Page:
One of the fast growing industries in Mexico is the automotive manufacturing industry, both in terms of making auto parts and finished vehicles. This industry’s growth has hit the accelerator hard in recent years, as Mexico’s automobile production in 2015 is expected to be twice its volume from 2009 at more than 3 million units. It seems like the industry is perpetually speeding ip, with March 2012 setting the record both for most vehicles produced in a month (268,625) and in a quarter (713,643). The majority of these vehicles (approximately 84 percent) are slotted for export. Although the United States remains the main importer of Mexican-made automobiles, other regions, such as Latin America and Europe remain major targets for expansion.
As production in Mexico continues to pace the country’s economy, the fuel for this movement comes from foreign investment. Between 2007 and 2012, almost 11 billion USD was invested in Mexico’s auto industry, according to a recent article in Negocios ProMexico. A variety of different companies, including Volkswagen, Ford, Honda and Mazda have all made significant investments in factories in Mexico and are establishing new facilities. One of the reasons why Mexico has become such an attractive investment for automobile manufacturers is its balance of cost and quality production; as a comparison study done by Volkswagen showed, manufacturing in Mexico is less expensive than other high-quality locales such as Brazil, while also providing better quality than other low-cost destinations such as India.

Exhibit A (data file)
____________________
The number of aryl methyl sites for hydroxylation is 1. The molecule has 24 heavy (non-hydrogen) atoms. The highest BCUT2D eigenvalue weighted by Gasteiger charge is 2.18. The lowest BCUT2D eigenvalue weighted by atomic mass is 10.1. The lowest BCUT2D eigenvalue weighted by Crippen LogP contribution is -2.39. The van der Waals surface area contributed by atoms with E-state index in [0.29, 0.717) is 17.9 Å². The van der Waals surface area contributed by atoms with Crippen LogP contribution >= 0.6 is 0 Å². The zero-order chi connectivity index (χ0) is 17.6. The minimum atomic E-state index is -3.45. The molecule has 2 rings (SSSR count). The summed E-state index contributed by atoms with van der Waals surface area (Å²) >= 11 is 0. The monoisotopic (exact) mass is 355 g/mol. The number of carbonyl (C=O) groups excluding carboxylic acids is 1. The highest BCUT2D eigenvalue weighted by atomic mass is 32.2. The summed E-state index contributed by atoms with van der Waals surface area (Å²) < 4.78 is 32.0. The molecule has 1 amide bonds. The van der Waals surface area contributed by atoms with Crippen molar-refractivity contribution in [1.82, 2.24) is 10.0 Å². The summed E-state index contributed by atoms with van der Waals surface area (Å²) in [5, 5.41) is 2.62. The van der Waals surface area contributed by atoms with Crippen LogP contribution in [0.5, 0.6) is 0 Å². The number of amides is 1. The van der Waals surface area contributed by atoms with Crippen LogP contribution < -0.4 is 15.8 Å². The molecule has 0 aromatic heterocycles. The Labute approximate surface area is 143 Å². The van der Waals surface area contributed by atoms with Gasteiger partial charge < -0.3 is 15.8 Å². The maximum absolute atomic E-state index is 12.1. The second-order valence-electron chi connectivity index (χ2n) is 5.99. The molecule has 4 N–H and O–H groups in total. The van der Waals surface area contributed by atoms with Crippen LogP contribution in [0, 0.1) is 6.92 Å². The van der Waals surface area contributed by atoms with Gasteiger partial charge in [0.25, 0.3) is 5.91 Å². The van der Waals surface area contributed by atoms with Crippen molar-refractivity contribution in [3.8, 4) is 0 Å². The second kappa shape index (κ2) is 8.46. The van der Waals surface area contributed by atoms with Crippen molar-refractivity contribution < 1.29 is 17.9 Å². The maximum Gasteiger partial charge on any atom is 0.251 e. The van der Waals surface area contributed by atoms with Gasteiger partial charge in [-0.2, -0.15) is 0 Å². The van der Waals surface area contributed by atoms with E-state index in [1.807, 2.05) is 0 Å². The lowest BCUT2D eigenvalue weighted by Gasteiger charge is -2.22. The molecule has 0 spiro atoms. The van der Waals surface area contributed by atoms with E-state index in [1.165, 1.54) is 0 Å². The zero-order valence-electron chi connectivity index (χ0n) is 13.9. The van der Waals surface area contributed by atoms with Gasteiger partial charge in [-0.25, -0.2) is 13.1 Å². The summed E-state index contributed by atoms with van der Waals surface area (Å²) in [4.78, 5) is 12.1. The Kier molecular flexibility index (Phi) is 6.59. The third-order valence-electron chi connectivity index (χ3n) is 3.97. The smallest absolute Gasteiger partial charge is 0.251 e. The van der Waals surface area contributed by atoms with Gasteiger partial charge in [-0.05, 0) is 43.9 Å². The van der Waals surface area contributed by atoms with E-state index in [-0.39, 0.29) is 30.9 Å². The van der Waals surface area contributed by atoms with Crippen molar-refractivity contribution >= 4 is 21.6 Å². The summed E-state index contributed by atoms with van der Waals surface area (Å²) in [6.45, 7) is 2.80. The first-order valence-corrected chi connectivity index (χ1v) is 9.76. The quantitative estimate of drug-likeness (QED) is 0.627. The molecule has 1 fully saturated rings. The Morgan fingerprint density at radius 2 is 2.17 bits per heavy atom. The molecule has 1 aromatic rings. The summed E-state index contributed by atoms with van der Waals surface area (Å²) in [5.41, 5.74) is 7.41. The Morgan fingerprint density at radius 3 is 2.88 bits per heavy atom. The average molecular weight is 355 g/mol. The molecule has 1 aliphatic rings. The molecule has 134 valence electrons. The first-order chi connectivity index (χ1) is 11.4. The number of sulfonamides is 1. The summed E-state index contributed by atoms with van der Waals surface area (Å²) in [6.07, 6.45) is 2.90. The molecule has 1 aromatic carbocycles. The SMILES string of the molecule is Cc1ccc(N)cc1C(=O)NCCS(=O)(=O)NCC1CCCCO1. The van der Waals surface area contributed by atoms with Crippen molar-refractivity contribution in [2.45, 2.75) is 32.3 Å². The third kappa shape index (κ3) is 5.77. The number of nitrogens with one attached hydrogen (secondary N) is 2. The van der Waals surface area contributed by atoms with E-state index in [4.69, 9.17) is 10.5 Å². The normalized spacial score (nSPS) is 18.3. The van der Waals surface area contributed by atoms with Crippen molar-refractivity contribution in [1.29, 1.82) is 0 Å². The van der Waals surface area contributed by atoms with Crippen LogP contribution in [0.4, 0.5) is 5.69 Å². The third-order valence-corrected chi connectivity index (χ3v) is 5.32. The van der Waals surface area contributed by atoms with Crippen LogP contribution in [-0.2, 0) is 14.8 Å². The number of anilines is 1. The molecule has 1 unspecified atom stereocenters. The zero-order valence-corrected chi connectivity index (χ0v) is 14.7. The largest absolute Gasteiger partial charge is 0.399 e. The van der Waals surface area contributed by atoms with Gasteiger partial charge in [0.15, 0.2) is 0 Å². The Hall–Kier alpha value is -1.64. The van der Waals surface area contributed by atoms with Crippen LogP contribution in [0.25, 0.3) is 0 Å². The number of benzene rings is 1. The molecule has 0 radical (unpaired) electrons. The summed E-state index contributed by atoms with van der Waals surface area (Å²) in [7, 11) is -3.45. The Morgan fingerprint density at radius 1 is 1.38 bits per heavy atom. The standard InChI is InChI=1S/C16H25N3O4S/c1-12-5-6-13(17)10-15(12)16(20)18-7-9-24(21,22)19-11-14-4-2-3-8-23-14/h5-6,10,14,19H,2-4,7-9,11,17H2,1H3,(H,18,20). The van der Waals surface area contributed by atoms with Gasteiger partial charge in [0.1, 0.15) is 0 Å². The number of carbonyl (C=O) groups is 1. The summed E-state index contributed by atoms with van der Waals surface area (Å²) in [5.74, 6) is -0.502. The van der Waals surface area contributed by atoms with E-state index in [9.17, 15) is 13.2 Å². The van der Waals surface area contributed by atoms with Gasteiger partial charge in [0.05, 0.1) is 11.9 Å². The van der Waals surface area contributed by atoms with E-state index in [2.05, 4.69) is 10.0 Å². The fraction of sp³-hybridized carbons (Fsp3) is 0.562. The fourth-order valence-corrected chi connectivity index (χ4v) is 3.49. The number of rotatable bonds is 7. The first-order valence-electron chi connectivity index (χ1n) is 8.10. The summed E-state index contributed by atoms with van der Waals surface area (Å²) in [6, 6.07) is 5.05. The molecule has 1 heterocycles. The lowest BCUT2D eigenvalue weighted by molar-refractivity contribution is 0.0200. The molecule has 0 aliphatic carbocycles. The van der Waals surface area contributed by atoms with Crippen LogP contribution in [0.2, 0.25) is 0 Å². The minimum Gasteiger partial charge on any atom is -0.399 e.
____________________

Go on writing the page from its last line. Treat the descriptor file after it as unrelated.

The engine behind this surge in investment has three main components: Mexico’s location, free trade agreements and Mexico’s workforce. As the United States’ southern neighbor, Mexico is in a prime location for shipping to one of the most important consumer markets for automobiles. As a member of NAFTA and other trade organizations, Mexico’s manufacturing is also the platform to a number of free trade agreements, which allows preferential treatment in terms of tariffs and taxes for shipments to other countries as well, giving Mexico an enviable position on the international scene. Finally, Mexico’s extensive collection of universities and other higher-education institutions affords it a wealth of skilled and trained workers to facilitate the set up and ramp up of new operations.
Mexico’s automotive market share is expected to increase as certain promising trends continue. After a banner year in 2011, auto part manufacturing continues to have a bright future in Mexico, further supporting the manufacturing of fully assembled cars. Mexico is able to produce the materials needed for parts more cheaply than other locations, which is expected to increase foreign investment and production. Additionally, the country’s favorable legal and tax framework, including its IMMEX program, makes Mexico attractive as an investment destination. Its myriad of benefits for automobile manufacturers has made Mexico a major player in the industry, a trend which is showing no signs of hitting the brakes.